An Herbicidal Hen is a Healthy & Wise Ol’ Hen
Dedicated to Granny Women & Mountain Lore
There is something magnificent in many of the older women with their stern theology — part mysticism, part fatalism — and their deep understanding of life. …”Granny” — and one may be a grandmother young in the mountains — if she has survived the labor and tribulation of her younger days, has gained a freedom and a place of irresponsible authority in the home hardly rivaled by the men of the family. …Though superstitious she has a fund of common sense, and she is a shrewd judge of character. In sickness she is the first to be consulted, for she is generally something of an herb doctor, and her advice is sought by the young people of half the countryside in all things from a love affair to putting a new web in the loom. — John C. Campbell in The Southern Highlander and His Homeland
They were Folk-healers, Midwives, some would even go so far as to call them “Granny” witches, although, given many of the superstitions and such that those ol’ gals had, I doubt they would have shined to brightly on that term.
I call them Mountain Mommas because a Mother signifies a woman of any age, who takes care of others. And that’s what these women did. They took care of entire communities. And while they were clothed in their superstitions, they had a deep and vast knowledge of what Nature offered. A knowledge they passed down from one generation to the next. But lets talk about those laughable superstitions…How close were they to the truth of medicine?
History cries endless and unknowable numbers of accounts concerning the horrific murders of these types of women, who were punished for things like witchcraft. When in truth, they simply had a knowledge to use the things in Nature many overlooked in order to heal. In certain communities, like those of the Appalachian Mountains and Ozarks, how many would have died if it were not for these Mountain Mommas, Folk Healers, Granny Women and their knowledge of plants, roots and such? Doctors were not fallin’ from the sky in abundant buckets. They were few and far between. And with so many women burned, drowned or tortured for their “knowin’ of things” could it be there was somethin’ more to these superstitions than just silliness? Did they protect that knowledge by camafluagin’ it with absurd things such as carryin’ a leaf in one’s pocket to avoid pain or to bring about wealth?Just a thought.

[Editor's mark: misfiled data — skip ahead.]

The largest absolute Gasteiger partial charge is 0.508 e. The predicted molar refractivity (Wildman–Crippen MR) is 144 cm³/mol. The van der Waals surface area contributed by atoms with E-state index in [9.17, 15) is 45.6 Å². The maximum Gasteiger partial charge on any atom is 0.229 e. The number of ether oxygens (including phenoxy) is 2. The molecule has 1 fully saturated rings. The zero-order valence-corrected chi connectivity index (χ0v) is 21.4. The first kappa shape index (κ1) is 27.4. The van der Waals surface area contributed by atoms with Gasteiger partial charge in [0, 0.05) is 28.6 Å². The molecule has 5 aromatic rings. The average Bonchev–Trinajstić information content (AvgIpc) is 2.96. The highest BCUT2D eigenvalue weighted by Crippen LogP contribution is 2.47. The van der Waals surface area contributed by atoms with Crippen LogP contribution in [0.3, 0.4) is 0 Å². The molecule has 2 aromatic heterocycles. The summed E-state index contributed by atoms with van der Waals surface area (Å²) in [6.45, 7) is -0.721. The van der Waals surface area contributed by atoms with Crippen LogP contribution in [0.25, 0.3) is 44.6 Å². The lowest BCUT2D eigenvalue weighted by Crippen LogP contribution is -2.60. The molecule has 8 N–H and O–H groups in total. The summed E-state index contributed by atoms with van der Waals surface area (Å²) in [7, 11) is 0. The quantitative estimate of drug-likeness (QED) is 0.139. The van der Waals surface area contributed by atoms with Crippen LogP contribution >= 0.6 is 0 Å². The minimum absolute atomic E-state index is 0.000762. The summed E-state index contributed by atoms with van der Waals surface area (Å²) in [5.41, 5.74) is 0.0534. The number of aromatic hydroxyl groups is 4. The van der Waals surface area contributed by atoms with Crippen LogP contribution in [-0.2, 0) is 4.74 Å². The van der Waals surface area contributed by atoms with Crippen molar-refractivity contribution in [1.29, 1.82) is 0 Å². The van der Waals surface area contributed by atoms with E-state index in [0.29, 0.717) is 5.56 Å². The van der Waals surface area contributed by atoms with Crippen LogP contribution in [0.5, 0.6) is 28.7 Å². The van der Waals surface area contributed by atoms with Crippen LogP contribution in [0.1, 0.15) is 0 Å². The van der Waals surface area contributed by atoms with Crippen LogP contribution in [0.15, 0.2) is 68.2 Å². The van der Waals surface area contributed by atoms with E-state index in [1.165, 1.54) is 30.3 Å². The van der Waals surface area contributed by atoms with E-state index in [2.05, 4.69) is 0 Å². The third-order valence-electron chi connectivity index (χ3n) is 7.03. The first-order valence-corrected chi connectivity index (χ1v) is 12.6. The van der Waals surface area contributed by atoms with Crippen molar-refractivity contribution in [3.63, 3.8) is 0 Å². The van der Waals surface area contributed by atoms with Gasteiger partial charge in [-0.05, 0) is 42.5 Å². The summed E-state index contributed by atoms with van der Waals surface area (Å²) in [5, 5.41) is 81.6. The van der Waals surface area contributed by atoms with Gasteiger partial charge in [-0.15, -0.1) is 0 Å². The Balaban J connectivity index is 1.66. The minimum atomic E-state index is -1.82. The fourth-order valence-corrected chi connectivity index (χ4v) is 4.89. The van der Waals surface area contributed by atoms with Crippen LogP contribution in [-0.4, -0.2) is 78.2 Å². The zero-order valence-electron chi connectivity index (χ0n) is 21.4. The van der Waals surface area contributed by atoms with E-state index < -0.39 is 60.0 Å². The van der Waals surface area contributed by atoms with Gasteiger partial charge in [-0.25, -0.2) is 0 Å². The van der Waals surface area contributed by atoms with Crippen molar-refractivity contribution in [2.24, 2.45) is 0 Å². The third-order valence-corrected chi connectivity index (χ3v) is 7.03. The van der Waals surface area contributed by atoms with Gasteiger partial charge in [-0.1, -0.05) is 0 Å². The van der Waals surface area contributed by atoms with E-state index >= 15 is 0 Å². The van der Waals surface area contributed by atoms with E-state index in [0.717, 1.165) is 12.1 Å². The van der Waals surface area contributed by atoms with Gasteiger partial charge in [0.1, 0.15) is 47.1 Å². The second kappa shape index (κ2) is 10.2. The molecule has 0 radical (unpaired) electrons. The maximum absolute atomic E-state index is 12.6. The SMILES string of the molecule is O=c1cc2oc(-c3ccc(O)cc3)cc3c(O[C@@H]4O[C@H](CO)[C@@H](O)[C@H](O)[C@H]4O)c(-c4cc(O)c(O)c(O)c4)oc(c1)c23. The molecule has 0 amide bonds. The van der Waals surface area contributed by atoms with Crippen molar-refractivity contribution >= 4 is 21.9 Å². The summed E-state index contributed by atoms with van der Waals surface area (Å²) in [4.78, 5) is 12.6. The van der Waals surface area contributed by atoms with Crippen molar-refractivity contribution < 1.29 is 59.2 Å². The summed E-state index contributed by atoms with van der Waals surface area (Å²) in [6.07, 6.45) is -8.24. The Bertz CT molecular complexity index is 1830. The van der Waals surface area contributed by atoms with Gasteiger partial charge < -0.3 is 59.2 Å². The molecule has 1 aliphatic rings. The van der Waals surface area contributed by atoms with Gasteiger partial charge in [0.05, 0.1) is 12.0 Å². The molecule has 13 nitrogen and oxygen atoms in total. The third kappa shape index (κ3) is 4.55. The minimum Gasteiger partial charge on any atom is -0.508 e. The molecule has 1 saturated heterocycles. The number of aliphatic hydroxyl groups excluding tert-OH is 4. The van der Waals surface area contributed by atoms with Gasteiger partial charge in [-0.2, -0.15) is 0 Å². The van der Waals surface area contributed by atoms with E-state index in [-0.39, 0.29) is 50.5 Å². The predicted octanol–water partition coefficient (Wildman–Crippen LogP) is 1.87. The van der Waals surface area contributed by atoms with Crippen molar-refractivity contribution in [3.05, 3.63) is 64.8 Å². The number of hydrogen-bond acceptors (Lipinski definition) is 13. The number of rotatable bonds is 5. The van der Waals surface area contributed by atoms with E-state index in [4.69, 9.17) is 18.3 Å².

I have dedicated Herbicidal Hens to the ways of these women. To their skill and knowledge and precense which now, sadly, seems lost. Lost to progress and present day.
Every time I mention an herb, I will include whatever Mountain Lore I can find. This is dedicated to all my Mountain Momma Ancestors and to all my sisters who may be reading this now….whoever and wherever you are. May we all find that much long-for balance in a place in time that constantly leaves us danglin’ between past and present, progress and the way things were….
Neither here nor there.